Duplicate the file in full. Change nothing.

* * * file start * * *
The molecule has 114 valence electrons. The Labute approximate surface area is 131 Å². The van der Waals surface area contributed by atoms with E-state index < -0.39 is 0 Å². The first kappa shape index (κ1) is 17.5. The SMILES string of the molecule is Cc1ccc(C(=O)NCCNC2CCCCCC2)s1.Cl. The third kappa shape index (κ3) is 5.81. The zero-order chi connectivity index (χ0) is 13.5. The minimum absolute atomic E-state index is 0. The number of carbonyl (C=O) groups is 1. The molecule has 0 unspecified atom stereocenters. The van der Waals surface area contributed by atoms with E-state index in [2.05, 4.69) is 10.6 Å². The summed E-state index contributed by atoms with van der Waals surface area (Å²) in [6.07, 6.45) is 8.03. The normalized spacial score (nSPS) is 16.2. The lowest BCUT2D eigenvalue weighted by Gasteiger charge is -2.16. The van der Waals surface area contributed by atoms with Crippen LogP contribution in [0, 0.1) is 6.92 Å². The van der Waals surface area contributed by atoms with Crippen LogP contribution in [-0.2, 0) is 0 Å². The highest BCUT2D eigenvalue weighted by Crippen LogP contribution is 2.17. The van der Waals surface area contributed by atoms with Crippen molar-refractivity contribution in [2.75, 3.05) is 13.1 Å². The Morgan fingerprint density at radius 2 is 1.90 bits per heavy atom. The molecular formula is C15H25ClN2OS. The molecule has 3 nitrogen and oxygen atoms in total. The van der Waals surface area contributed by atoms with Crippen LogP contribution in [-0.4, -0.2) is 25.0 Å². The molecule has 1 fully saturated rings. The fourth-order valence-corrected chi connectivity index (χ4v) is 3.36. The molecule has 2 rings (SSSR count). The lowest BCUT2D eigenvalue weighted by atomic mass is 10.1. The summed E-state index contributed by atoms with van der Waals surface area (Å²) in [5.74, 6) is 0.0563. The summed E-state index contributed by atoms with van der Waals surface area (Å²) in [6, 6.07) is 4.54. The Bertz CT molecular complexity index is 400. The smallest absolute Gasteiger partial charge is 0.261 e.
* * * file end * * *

The molecule has 114 valence electrons. The Labute approximate surface area is 131 Å². The van der Waals surface area contributed by atoms with E-state index < -0.39 is 0 Å². The first kappa shape index (κ1) is 17.5. The SMILES string of the molecule is Cc1ccc(C(=O)NCCNC2CCCCCC2)s1.Cl. The third kappa shape index (κ3) is 5.81. The zero-order chi connectivity index (χ0) is 13.5. The minimum absolute atomic E-state index is 0. The number of carbonyl (C=O) groups is 1. The molecule has 0 unspecified atom stereocenters. The van der Waals surface area contributed by atoms with E-state index in [2.05, 4.69) is 10.6 Å². The summed E-state index contributed by atoms with van der Waals surface area (Å²) in [6.07, 6.45) is 8.03. The normalized spacial score (nSPS) is 16.2. The lowest BCUT2D eigenvalue weighted by Gasteiger charge is -2.16. The van der Waals surface area contributed by atoms with Crippen LogP contribution in [0, 0.1) is 6.92 Å². The van der Waals surface area contributed by atoms with Crippen LogP contribution in [-0.2, 0) is 0 Å². The highest BCUT2D eigenvalue weighted by Crippen LogP contribution is 2.17. The van der Waals surface area contributed by atoms with Crippen molar-refractivity contribution in [2.75, 3.05) is 13.1 Å². The Morgan fingerprint density at radius 2 is 1.90 bits per heavy atom. The molecular formula is C15H25ClN2OS. The molecule has 3 nitrogen and oxygen atoms in total. The van der Waals surface area contributed by atoms with Crippen LogP contribution in [-0.4, -0.2) is 25.0 Å². The molecule has 1 fully saturated rings. The fourth-order valence-corrected chi connectivity index (χ4v) is 3.36. The molecule has 2 rings (SSSR count). The lowest BCUT2D eigenvalue weighted by atomic mass is 10.1. The summed E-state index contributed by atoms with van der Waals surface area (Å²) in [5.74, 6) is 0.0563. The summed E-state index contributed by atoms with van der Waals surface area (Å²) in [6, 6.07) is 4.54. The Bertz CT molecular complexity index is 400. The smallest absolute Gasteiger partial charge is 0.261 e.